The impact of telephone-delivered cognitive behaviour therapy and befriending on mood disorders in people with chronic obstructive pulmonary disease: A randomized controlled trial

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Abstract

Objectives

The main objectives of this pragmatic randomized controlled trial were to investigate the impact of cognitive behaviour therapy (CBT) and an active social control (befriending) on depression and anxiety symptoms in people with chronic obstructive pulmonary disease (COPD).

Methods

Eligible participants were randomly allocated to receive eight weekly telephone interventions of CBT (n = 54) or befriending (n = 56). Repeated-measures ANOVA was used to assess changes in scores and Cohen's d was used to assess effect sizes.

Results

Significant improvement was observed in anxiety symptoms for the befriending group from baseline (T1) to post-intervention assessment (T2) and to 8-week follow-up assessment (T3), with a small to medium effect size (Cohen's d = 0.3). Significant improvement was noted in depression symptoms from T1 to T2 for both groups, but only the CBT group had a significant difference at T3, with a small to medium effect size (Cohen's d = 0.4). For secondary outcomes, there was a significant change in COPD symptoms from T1 to T2 for the befriending group; however, at T3 this change was no longer significant. Finally, there was a significant change in general self-efficacy for both groups between T1 and T2, and T1 and T3.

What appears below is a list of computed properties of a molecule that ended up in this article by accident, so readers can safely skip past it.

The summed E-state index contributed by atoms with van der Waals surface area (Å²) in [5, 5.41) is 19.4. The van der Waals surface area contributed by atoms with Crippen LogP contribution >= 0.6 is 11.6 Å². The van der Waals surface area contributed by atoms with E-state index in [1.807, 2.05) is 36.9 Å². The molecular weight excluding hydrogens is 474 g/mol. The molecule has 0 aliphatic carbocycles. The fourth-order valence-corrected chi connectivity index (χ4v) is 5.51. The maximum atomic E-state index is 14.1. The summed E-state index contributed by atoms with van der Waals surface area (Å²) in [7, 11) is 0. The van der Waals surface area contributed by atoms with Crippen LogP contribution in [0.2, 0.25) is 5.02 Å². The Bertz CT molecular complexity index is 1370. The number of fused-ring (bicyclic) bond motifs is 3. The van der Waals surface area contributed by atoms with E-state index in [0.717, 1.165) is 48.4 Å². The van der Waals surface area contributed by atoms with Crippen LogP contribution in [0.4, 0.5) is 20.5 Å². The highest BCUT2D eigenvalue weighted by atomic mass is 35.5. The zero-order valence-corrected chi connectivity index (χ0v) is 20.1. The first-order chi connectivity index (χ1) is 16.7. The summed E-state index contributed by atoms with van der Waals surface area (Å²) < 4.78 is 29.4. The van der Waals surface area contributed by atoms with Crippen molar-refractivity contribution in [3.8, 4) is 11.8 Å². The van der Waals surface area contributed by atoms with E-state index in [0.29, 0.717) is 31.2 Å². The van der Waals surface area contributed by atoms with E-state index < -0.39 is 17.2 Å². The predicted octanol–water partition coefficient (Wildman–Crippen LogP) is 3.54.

Conclusion

Cognitive behaviour therapy reduced depression symptoms but not anxiety. Befriending reduced depression symptoms in the short term and anxiety symptoms in both the short term and long term. Further research is needed to demonstrate non-inferiority of telephone delivery compared with other formats, and to understand the impact of befriending which has the potential to be a cost-effective support for people with COPD.

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